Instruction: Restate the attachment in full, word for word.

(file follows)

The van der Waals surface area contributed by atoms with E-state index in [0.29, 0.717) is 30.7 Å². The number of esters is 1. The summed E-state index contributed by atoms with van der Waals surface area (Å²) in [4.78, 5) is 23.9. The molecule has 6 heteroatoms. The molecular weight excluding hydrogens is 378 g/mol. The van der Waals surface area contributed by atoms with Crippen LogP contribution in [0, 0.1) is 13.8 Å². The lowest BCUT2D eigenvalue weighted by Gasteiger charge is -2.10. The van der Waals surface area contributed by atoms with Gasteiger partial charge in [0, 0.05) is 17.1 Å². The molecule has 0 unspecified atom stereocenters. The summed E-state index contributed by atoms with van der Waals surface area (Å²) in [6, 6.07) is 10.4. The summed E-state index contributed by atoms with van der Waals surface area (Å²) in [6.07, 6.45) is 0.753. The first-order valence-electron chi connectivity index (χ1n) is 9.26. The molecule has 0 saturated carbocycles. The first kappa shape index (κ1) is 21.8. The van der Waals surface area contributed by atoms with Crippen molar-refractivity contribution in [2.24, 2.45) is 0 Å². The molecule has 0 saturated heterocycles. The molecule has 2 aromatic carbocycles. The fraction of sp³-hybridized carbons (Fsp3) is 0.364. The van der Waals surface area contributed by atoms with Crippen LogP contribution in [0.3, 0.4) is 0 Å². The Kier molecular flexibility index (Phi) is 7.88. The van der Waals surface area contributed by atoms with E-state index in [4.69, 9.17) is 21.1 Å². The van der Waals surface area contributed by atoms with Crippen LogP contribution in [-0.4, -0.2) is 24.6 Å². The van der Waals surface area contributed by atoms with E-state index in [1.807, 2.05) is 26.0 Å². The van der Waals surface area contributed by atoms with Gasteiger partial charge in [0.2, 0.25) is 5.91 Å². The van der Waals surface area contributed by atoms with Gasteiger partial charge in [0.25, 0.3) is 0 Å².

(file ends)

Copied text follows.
The van der Waals surface area contributed by atoms with E-state index in [0.29, 0.717) is 30.7 Å². The number of esters is 1. The summed E-state index contributed by atoms with van der Waals surface area (Å²) in [4.78, 5) is 23.9. The molecule has 6 heteroatoms. The molecular weight excluding hydrogens is 378 g/mol. The van der Waals surface area contributed by atoms with Crippen LogP contribution in [0, 0.1) is 13.8 Å². The lowest BCUT2D eigenvalue weighted by Gasteiger charge is -2.10. The van der Waals surface area contributed by atoms with Gasteiger partial charge in [0, 0.05) is 17.1 Å². The molecule has 0 unspecified atom stereocenters. The summed E-state index contributed by atoms with van der Waals surface area (Å²) in [6, 6.07) is 10.4. The summed E-state index contributed by atoms with van der Waals surface area (Å²) in [6.07, 6.45) is 0.753. The first-order valence-electron chi connectivity index (χ1n) is 9.26. The molecule has 0 saturated carbocycles. The first kappa shape index (κ1) is 21.8. The van der Waals surface area contributed by atoms with Crippen molar-refractivity contribution in [2.24, 2.45) is 0 Å². The molecule has 0 saturated heterocycles. The molecule has 2 aromatic carbocycles. The fraction of sp³-hybridized carbons (Fsp3) is 0.364. The van der Waals surface area contributed by atoms with Crippen LogP contribution in [0.3, 0.4) is 0 Å². The Kier molecular flexibility index (Phi) is 7.88. The van der Waals surface area contributed by atoms with E-state index in [4.69, 9.17) is 21.1 Å². The van der Waals surface area contributed by atoms with Crippen LogP contribution in [-0.4, -0.2) is 24.6 Å². The van der Waals surface area contributed by atoms with E-state index in [1.807, 2.05) is 26.0 Å². The van der Waals surface area contributed by atoms with Gasteiger partial charge in [0.2, 0.25) is 5.91 Å². The van der Waals surface area contributed by atoms with Gasteiger partial charge in [0.25, 0.3) is 0 Å².